A couple of weeks ago, prolific author, advocate, and self-pub expert David Gaughran published a blog piece on a disturbing phenomenon: international customers were having trouble buying titles that had been published via KDP. The post had over 100 comments in the first twenty-four hours, largely from authors who detailed their own problems with trying to sell their books on Amazon and its international markets. Comments over on Passive Voice were largely the same, with authors outlining their struggles with the bookselling platform in general, not just in terms of sales frustrations.
According to Gaughran, “A situation blew up at Amazon over the weekend which has made most KDP ebooks unavailable to purchase for international readers who use the US Kindle Store — one which has also exposed a glaring security problem. This issue — which is either a bug or a badly bungled roll-out — is causing great confusion as its effects are only visible to those outside the USA, which might explain why Amazon has been so slow to address it, or even understand the problem, it seems.”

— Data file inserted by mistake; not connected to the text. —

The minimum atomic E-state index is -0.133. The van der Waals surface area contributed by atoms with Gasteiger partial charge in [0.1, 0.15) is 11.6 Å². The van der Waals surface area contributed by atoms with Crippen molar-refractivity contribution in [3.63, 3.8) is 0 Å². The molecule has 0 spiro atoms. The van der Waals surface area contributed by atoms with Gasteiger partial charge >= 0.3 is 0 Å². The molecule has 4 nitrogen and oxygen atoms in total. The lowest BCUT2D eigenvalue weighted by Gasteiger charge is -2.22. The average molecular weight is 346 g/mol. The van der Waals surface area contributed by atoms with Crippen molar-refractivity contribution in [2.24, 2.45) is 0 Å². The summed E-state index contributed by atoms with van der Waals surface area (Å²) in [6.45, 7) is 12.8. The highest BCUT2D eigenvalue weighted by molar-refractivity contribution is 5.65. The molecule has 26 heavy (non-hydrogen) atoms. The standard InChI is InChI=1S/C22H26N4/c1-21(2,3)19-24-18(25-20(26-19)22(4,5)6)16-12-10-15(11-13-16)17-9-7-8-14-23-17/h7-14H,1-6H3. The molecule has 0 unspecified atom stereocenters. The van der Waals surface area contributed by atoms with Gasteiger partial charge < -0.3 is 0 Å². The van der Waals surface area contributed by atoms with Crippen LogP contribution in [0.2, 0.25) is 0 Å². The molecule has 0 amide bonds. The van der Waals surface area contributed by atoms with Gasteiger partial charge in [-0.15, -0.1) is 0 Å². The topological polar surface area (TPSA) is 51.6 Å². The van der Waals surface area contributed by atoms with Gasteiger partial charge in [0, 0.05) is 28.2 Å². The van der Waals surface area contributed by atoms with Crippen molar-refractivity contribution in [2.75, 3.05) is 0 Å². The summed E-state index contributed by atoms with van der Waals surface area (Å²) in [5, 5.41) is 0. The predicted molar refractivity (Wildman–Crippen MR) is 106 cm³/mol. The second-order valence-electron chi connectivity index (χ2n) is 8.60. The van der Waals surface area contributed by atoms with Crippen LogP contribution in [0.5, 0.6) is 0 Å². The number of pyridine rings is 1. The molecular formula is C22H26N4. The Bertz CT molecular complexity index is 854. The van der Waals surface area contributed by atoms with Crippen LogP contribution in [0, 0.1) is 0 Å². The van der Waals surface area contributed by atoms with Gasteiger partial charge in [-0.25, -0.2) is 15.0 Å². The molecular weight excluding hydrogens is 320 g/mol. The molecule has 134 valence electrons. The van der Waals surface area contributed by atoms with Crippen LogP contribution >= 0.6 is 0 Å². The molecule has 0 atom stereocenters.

But there’s more to the story. As Gaughran points out, the issue was a slow-moving one, affecting customers first in Australia a few weeks before this larger-scale incident. That hardly speaks to a server issue or a software bug, although stranger things have been known to happen. However, the gradual problems sound more like policy changes gone wrong or an attempt to unveil an alternative to buying books via the US-based Amazon platform.
For its part, Amazon has issued a 50-word explanation, give or take a few words and excluding the five words they used up in signing off on the announcement: “We’re experiencing an issue that has made some eBooks unavailable in the Kindle store in different marketplaces. Our engineers are working to solve this issue as quickly as possible. We’ll update this post to keep the Community informed once this issue has been resolved. We appreciate your patience and understanding in the meantime.”
That announcement has now been amended to state that the issue has been resolved.